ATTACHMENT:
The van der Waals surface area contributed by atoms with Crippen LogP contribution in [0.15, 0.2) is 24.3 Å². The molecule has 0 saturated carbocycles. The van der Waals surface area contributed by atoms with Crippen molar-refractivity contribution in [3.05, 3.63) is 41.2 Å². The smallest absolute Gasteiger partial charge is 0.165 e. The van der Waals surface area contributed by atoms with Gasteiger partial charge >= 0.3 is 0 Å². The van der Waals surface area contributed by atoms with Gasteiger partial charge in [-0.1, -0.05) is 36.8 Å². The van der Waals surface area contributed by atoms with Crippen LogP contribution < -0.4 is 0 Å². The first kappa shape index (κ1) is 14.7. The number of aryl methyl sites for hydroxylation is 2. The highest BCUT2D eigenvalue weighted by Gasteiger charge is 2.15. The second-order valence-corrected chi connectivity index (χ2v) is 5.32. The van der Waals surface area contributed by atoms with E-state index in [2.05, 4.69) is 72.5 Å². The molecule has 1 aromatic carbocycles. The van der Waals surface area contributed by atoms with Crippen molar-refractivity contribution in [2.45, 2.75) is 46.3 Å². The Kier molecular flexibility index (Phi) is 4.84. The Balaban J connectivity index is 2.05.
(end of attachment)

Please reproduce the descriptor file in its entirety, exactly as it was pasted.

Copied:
The van der Waals surface area contributed by atoms with Crippen LogP contribution in [0.15, 0.2) is 24.3 Å². The molecule has 0 saturated carbocycles. The van der Waals surface area contributed by atoms with Crippen molar-refractivity contribution in [3.05, 3.63) is 41.2 Å². The smallest absolute Gasteiger partial charge is 0.165 e. The van der Waals surface area contributed by atoms with Gasteiger partial charge >= 0.3 is 0 Å². The van der Waals surface area contributed by atoms with Gasteiger partial charge in [-0.1, -0.05) is 36.8 Å². The van der Waals surface area contributed by atoms with Crippen LogP contribution < -0.4 is 0 Å². The first kappa shape index (κ1) is 14.7. The number of aryl methyl sites for hydroxylation is 2. The highest BCUT2D eigenvalue weighted by Gasteiger charge is 2.15. The second-order valence-corrected chi connectivity index (χ2v) is 5.32. The van der Waals surface area contributed by atoms with E-state index in [2.05, 4.69) is 72.5 Å². The molecule has 1 aromatic carbocycles. The van der Waals surface area contributed by atoms with Crippen molar-refractivity contribution in [2.45, 2.75) is 46.3 Å². The Kier molecular flexibility index (Phi) is 4.84. The Balaban J connectivity index is 2.05.